The unproclaimed sections of the law suggest that reimbursement will only be permitted for very specific expenses and by people expressly licensed for the purpose. However, without the regulations, the various players have been left to interpret the law on their own. Some would-be parents travel to countries where eggs can be legally purchased. Of those who stay in Canada, some still employ egg donors but rely on the grey areas in the law. The $7,000 Heather Cox was paid for her second donation, for instance, was called a reimbursement for concrete expenses — even though, according to her, she negotiated the fee up front and was never asked to provide receipts.

I don't have any easy solutions. Increasing the regulation of these technologies is a good idea, but if costs fall as a result of technological innovation and growing demand, and these routines become easier, how invasive will these regulations have to be? As Motluk recounts, already couples and donors and labs are willing to violate the law for their goals. And what about couples who leave one country to conceive in another--what can be done, should be done, here?

Monday, March 15, 2010

"The demographic situation in Russia in 2008"

The invaluable Livejournal blogger demographer was kind enough to link to an overview of the latest Goskomstat figures on Russia's population profile. There is a lot of interesting stuff there.

  • Russia's population is stabilizing, largely thanks to the rate of natural decrease, well, decreasing sharply. As Scott and me noted earlier, the deficit of women of childbearing age will impact negatively on birth rates (as opposed to fertility rates), but a slowing down is good for everyone.

  • Migration is playing a secondary but still important role, with decreasing emigration from Russia and increasing immigration from the former Soviet Union with Central Asian states being particularly prominent sources. Armenia particularly, but also Azerbaijan, Georgia, and Tajikistan seem to be contributing migrants out of proportion to their shares of the ex-Soviet population.

  • The Central Federal District comprising Moscow and environs is overwhelmingly the main draw for internal migration (three quarters of the total), with areas of Russia from the Urals east to the Pacific and the Volga Federal District for international migration. Somewhat surprisingly to me, the North Caucasus Federal District is recorded as a net receiver of migrants, along with the Central and Northwestern Federal District.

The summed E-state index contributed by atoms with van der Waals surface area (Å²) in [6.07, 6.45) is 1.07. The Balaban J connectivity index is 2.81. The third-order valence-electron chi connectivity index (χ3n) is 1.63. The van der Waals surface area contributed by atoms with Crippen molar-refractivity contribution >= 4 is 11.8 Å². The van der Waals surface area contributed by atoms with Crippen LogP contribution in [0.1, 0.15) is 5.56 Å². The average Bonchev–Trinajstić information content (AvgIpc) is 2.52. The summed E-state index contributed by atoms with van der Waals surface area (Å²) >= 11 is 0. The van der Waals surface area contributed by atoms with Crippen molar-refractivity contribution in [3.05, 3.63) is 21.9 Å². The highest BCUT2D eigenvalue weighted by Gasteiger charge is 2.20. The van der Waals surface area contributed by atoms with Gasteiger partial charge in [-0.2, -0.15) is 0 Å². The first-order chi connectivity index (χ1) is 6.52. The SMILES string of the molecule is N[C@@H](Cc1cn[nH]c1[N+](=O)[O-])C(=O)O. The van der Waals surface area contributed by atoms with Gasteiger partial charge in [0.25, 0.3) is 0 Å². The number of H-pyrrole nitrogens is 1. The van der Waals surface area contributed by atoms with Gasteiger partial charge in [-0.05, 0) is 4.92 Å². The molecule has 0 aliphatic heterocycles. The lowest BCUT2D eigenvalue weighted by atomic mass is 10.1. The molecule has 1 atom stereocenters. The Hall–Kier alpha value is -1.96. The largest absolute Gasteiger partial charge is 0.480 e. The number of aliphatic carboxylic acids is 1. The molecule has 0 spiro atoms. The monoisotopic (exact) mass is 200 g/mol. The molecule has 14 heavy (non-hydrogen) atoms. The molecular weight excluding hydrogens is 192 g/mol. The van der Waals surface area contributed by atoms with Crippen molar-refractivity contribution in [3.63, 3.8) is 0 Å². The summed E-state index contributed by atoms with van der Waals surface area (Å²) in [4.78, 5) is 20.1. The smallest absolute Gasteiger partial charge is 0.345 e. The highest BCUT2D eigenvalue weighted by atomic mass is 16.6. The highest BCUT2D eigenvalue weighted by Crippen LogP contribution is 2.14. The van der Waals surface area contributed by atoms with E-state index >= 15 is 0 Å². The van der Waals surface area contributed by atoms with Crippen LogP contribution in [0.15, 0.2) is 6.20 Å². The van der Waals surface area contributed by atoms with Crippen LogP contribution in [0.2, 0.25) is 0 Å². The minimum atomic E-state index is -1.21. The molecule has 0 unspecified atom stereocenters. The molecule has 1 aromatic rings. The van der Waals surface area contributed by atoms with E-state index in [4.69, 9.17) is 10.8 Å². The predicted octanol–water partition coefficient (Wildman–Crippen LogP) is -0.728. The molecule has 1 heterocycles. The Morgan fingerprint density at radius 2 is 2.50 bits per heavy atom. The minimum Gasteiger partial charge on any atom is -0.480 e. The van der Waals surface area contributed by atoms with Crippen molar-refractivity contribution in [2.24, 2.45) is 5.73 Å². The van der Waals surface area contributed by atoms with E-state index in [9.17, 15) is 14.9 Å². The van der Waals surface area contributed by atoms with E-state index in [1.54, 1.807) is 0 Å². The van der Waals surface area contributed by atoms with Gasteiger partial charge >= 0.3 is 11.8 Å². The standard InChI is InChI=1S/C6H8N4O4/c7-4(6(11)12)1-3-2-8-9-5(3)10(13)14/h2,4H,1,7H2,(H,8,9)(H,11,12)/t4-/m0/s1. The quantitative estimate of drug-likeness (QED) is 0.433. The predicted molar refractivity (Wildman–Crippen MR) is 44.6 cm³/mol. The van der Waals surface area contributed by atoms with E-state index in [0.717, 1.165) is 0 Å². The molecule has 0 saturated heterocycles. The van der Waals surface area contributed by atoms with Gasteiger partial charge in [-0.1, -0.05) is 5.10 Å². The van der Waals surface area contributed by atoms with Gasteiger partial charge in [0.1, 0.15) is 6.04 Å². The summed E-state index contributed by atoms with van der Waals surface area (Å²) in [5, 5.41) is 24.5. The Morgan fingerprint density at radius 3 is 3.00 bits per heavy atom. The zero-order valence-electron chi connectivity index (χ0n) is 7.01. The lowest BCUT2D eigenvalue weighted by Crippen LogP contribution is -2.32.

• 14% of the population is older than 65, and 58.2% in 2008 (57.8% in 2007) are of working age. There's still unfavourable trends like the gap in life expectancies between women and men on the order of a decade, whether in Moscow or in the North Caucasus.

  • The only places with above-replacement fertility are ethnic republics like Tuva and Altai. I'm tempted to draw comparisons with other territories populated substantially or mostly by groups Canadians would call First Nations--the territory of Nunavut, for example.
  • Saturday, March 13, 2010

    A few news links

    Over the past couple of weeks, I've come across a lot of interesting population-related news links. Here they all are!

  • China Daily's Lin Shujuan writes about how a huge diaspora from Qingtian county (in eastern Zhejiang province) has, through settlement in western Europe, has helped make that newly wealthy county profoundly globalized.

  • IceNews reports on the heavy emigration from Greenland, especially among the young and educated of that island, that threatens the island's viability for independence.
  • ]
  • At The Australian, Bernard Salt points out that Australia's recent trend towards a population in the 34 million range in a generation's time is quite recent and the discussion was triggered by a single document.

  • The New York Times writes about how growing demand for labour in migrant-sending areas of interior China is causing labour shortages in coastal China.

  • Last month, Polish radio reported that 25% of Poles in Iceland (almost all very recent immigrants) are unemployed, versus 9% of native Icelanders.

  • In 2009, Iceland Review reports that Iceland saw the net emigration of nearly five thousand people, most heading to other Nordic countries and a quarter to Poland.

  • Blic reports on how Serbia is trying to prevent brain drain to the West via spending on scientists' facilities and homes.

  • The Albanian Times writes about how Greece's economic crisis is hitting Albania by pushing Albanians migrants in Greece out of paid employment and possibly even back to an ill-prepared Albania.

  • South Korea's Chosun Ilbo reports on the continued low period fertility rate in South Korea, and the increasing tendency to postpone marriage and childbearing.

  • Switzerland is continuing to see strong population growth, driven mainly by immigration.